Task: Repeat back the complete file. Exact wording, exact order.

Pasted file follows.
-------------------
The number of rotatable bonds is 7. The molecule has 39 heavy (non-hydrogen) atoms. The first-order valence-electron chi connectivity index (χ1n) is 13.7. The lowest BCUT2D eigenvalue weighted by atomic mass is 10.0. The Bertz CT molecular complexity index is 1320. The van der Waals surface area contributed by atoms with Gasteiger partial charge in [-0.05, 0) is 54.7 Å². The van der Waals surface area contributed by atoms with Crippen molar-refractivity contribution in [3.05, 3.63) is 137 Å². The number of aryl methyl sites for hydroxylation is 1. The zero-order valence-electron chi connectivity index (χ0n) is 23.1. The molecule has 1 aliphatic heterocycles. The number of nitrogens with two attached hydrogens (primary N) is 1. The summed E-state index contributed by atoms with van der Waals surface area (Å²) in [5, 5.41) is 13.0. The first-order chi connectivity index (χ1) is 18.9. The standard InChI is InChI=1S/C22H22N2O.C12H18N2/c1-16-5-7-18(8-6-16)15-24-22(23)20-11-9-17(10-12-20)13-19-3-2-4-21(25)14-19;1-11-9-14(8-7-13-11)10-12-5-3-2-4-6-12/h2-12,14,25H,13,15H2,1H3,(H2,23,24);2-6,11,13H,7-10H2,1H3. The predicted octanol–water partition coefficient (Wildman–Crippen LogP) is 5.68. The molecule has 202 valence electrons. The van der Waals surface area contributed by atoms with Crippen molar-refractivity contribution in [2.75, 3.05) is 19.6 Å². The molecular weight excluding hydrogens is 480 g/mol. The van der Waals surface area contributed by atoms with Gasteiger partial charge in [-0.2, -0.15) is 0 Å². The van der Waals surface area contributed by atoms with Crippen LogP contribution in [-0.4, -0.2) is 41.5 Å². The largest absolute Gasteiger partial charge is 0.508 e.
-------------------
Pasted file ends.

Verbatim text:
The number of rotatable bonds is 7. The molecule has 39 heavy (non-hydrogen) atoms. The first-order valence-electron chi connectivity index (χ1n) is 13.7. The lowest BCUT2D eigenvalue weighted by atomic mass is 10.0. The Bertz CT molecular complexity index is 1320. The van der Waals surface area contributed by atoms with Gasteiger partial charge in [-0.05, 0) is 54.7 Å². The van der Waals surface area contributed by atoms with Crippen molar-refractivity contribution in [3.05, 3.63) is 137 Å². The number of aryl methyl sites for hydroxylation is 1. The zero-order valence-electron chi connectivity index (χ0n) is 23.1. The molecule has 1 aliphatic heterocycles. The number of nitrogens with two attached hydrogens (primary N) is 1. The summed E-state index contributed by atoms with van der Waals surface area (Å²) in [5, 5.41) is 13.0. The first-order chi connectivity index (χ1) is 18.9. The standard InChI is InChI=1S/C22H22N2O.C12H18N2/c1-16-5-7-18(8-6-16)15-24-22(23)20-11-9-17(10-12-20)13-19-3-2-4-21(25)14-19;1-11-9-14(8-7-13-11)10-12-5-3-2-4-6-12/h2-12,14,25H,13,15H2,1H3,(H2,23,24);2-6,11,13H,7-10H2,1H3. The predicted octanol–water partition coefficient (Wildman–Crippen LogP) is 5.68. The molecule has 202 valence electrons. The van der Waals surface area contributed by atoms with Crippen molar-refractivity contribution in [2.75, 3.05) is 19.6 Å². The molecular weight excluding hydrogens is 480 g/mol. The van der Waals surface area contributed by atoms with Gasteiger partial charge in [-0.2, -0.15) is 0 Å². The van der Waals surface area contributed by atoms with Crippen LogP contribution in [-0.4, -0.2) is 41.5 Å². The largest absolute Gasteiger partial charge is 0.508 e.